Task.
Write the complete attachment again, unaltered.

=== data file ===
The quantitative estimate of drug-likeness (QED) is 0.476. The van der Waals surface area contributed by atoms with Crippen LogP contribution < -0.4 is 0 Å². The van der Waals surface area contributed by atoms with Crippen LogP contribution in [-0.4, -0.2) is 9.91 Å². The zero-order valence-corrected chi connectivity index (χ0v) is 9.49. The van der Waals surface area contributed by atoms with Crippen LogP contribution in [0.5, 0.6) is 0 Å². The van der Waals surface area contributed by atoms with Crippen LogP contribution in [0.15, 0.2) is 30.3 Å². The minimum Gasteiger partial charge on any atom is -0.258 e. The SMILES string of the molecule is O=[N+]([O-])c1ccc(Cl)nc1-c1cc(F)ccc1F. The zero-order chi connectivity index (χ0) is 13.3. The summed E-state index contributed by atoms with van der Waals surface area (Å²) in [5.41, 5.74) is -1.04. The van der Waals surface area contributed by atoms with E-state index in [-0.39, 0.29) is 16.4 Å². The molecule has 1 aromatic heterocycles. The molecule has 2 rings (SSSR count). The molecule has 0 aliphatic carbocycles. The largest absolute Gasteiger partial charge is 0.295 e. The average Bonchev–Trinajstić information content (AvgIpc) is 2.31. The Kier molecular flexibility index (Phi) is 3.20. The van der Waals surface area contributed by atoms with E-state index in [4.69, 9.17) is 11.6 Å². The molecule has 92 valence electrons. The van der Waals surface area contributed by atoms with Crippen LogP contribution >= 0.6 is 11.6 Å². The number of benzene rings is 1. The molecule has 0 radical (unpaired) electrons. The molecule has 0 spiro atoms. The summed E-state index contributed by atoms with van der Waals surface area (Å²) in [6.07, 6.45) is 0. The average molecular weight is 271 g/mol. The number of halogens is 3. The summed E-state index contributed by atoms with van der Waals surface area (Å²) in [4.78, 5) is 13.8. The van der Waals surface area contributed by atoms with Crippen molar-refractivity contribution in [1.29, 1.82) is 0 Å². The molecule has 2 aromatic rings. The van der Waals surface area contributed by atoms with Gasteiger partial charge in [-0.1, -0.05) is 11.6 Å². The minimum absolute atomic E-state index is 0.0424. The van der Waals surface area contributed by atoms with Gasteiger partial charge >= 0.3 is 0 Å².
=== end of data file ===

The quantitative estimate of drug-likeness (QED) is 0.476. The van der Waals surface area contributed by atoms with Crippen LogP contribution < -0.4 is 0 Å². The van der Waals surface area contributed by atoms with Crippen LogP contribution in [-0.4, -0.2) is 9.91 Å². The zero-order valence-corrected chi connectivity index (χ0v) is 9.49. The van der Waals surface area contributed by atoms with Crippen LogP contribution in [0.5, 0.6) is 0 Å². The van der Waals surface area contributed by atoms with Crippen LogP contribution in [0.15, 0.2) is 30.3 Å². The minimum Gasteiger partial charge on any atom is -0.258 e. The SMILES string of the molecule is O=[N+]([O-])c1ccc(Cl)nc1-c1cc(F)ccc1F. The zero-order chi connectivity index (χ0) is 13.3. The summed E-state index contributed by atoms with van der Waals surface area (Å²) in [5.41, 5.74) is -1.04. The van der Waals surface area contributed by atoms with E-state index in [-0.39, 0.29) is 16.4 Å². The molecule has 1 aromatic heterocycles. The molecule has 2 rings (SSSR count). The molecule has 0 aliphatic carbocycles. The largest absolute Gasteiger partial charge is 0.295 e. The average Bonchev–Trinajstić information content (AvgIpc) is 2.31. The Kier molecular flexibility index (Phi) is 3.20. The van der Waals surface area contributed by atoms with E-state index in [4.69, 9.17) is 11.6 Å². The molecule has 92 valence electrons. The van der Waals surface area contributed by atoms with Crippen LogP contribution >= 0.6 is 11.6 Å². The number of benzene rings is 1. The molecule has 0 radical (unpaired) electrons. The molecule has 0 spiro atoms. The summed E-state index contributed by atoms with van der Waals surface area (Å²) in [6.07, 6.45) is 0. The average molecular weight is 271 g/mol. The number of halogens is 3. The summed E-state index contributed by atoms with van der Waals surface area (Å²) in [4.78, 5) is 13.8. The van der Waals surface area contributed by atoms with Crippen molar-refractivity contribution in [1.29, 1.82) is 0 Å². The molecule has 2 aromatic rings. The van der Waals surface area contributed by atoms with Gasteiger partial charge in [-0.1, -0.05) is 11.6 Å². The minimum absolute atomic E-state index is 0.0424. The van der Waals surface area contributed by atoms with Gasteiger partial charge >= 0.3 is 0 Å².